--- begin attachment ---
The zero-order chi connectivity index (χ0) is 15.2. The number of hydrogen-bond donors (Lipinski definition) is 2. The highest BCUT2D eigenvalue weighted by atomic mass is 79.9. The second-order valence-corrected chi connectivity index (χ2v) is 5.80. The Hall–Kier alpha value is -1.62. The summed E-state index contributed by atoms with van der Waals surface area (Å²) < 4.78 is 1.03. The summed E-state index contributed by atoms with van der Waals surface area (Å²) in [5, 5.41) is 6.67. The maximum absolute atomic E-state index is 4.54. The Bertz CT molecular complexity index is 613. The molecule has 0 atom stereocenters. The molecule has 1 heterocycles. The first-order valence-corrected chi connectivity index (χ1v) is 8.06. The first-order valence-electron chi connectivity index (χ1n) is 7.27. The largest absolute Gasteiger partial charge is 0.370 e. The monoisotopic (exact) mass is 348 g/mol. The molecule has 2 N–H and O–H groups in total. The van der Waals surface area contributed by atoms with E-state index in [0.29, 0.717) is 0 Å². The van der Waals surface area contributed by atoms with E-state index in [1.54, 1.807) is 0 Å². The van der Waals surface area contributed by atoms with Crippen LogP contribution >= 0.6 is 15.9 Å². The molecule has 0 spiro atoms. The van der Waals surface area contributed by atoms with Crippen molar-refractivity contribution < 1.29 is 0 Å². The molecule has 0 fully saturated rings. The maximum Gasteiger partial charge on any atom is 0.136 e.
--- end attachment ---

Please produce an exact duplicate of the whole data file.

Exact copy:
The zero-order chi connectivity index (χ0) is 15.2. The number of hydrogen-bond donors (Lipinski definition) is 2. The highest BCUT2D eigenvalue weighted by atomic mass is 79.9. The second-order valence-corrected chi connectivity index (χ2v) is 5.80. The Hall–Kier alpha value is -1.62. The summed E-state index contributed by atoms with van der Waals surface area (Å²) < 4.78 is 1.03. The summed E-state index contributed by atoms with van der Waals surface area (Å²) in [5, 5.41) is 6.67. The maximum absolute atomic E-state index is 4.54. The Bertz CT molecular complexity index is 613. The molecule has 0 atom stereocenters. The molecule has 1 heterocycles. The first-order valence-corrected chi connectivity index (χ1v) is 8.06. The first-order valence-electron chi connectivity index (χ1n) is 7.27. The largest absolute Gasteiger partial charge is 0.370 e. The monoisotopic (exact) mass is 348 g/mol. The molecule has 2 N–H and O–H groups in total. The van der Waals surface area contributed by atoms with E-state index in [0.29, 0.717) is 0 Å². The van der Waals surface area contributed by atoms with E-state index in [1.54, 1.807) is 0 Å². The van der Waals surface area contributed by atoms with Crippen LogP contribution >= 0.6 is 15.9 Å². The molecule has 0 spiro atoms. The van der Waals surface area contributed by atoms with Crippen molar-refractivity contribution < 1.29 is 0 Å². The molecule has 0 fully saturated rings. The maximum Gasteiger partial charge on any atom is 0.136 e.